When we were not At Sea, we were kept busy with land based tours or water activities. The water activities included diving, snorkeling or the glass-bottomed boat tours. We always did snorkeling since we're not divers anymore. We wouldn't have qualified (25 or more recent dives) anyway. There were about 18 divers, with only two divemasters, so they had to have "experienced" divers. The glass-bottomed boat was great for those who didn't either dive or snorkel. The expedition staff was very proud of their new glass-bottomed zodiac. They had this specially made and it really added value to the cruise for those guests who didn't snorkel or dive. Sometimes we were able to snorkel off the beach, but most times they set up a snorkel platform. This was a metal platform, about two feet below the water surface that was suspended between two zodiacs. We'd scoot from the shuttle zodiac to one of the platform zodiacs, get ready with our gear and then use the platform to enter the water. This worked really well.

In addition to the daily routines, we had sunset celebrations, an Anzac day service, special dinner invitations, special presentations and entertainment by the crew.

They kept really good track of us at all times. When we went ashore via the gangway, we had a card to swipe. But, when we went by zodiac shuttle, there was a Tag Board. We would turn the tags for #510 (we each had one) from blue to white. When we returned, we would turn the tags for #510 from white to blue. This way they knew who was on board and who wasn't. They also kept track of us on the snorkel platform. In our rooms we found snorkel bags with our room number on them. We used them when we went to snorkel. We'd keep all of our stuff in the bags and leave them on one of the platform zodiacs when we went into the water. If there was a bag left (and a lifejacket) the crew knew that somebody was still in the water (and who it was).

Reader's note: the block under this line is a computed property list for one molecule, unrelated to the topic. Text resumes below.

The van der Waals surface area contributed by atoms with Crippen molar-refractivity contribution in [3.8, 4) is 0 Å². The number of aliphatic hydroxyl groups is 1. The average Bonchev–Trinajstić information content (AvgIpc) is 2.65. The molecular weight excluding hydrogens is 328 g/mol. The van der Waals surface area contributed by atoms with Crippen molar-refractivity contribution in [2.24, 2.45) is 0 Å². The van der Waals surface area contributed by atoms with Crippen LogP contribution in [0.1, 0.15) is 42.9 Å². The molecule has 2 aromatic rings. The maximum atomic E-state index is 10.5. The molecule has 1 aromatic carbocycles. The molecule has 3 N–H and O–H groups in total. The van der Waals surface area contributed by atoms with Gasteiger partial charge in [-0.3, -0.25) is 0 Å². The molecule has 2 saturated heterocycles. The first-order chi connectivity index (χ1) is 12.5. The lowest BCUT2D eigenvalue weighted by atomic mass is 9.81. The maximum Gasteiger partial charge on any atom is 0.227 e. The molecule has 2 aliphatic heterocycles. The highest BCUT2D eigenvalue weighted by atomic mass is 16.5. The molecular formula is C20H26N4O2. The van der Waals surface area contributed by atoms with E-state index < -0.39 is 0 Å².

Once we started our expedition, we skipped the GBR (the eye of category 5 Cyclone Ita went right over Lizard Island (our first scheduled stop) and went directly to Papua New Guinea (PNG). We came prepared for PNG with malaria pills, long sleeves and long pants. The travel doctor told us that PNG has the highest incidence of malaria in the world. We had to take the pills 1-2 days before arriving in PNG, the whole time we were in PNG and 7 days after we left PNG. Actually, I had ordered an extra day of pills, just in case, and it was a good thing I did because we were in PNG an extra day.

We stopped at Samarai Island & nearby Deka Deka Island (Journals #11-#12), Kiuywawa (instead of Kitava) (Journals #13-#14), Rabaul (Journal #15), Banban Island in Kimbe Bay (Journal #16), Rao Island (Journal #17) and Kavieng (Journal #18) during the first week, with the activities including local dance performances and/or tour of the village, diving, glass-bottomed zodiac tours and snorkeling. We went to the dance performances, tours of the village and snorkeling. After PNG, we crossed the equator and went into the Federated State of Micronesia (FSM), stopping at Chuuk (Journals #19-#20), Satawal (Journals #21), Ifalik (Journals #22-#23), Sorol (Journal #24), Yap (Journal #25) and Palau (Journals #26-#28). We went snorkeling 15 times and visited nine villages on this 21-day expedition. This was the first part of our trip.

The story of the second part of our trip is in the next album, 2014-05 Spice Islands & Coral Triangle Cruise.

0362-Map of Cyclone Ita, 7.00am, Apr 11.JPG

0399-Orion returning, Cairns.JPG

0404-Our cabin, bed & sitting area, Orion.JPG

0406-Our cabin, work desk area, Orion.JPG

0408-Our cabin balcony, Orion.JPG

0441-Dinner on aft deck, Orion.JPG

0423-Map Cairns to Palau, original itinerary.jpg

2309-Preparing snorkel platform, Sorol, Yap, Micronesia.JPG

2491-Aerial view of Indonesia.jpg

2557-Jellies at Jellyfish Lake, Palau, Micronesia.JPG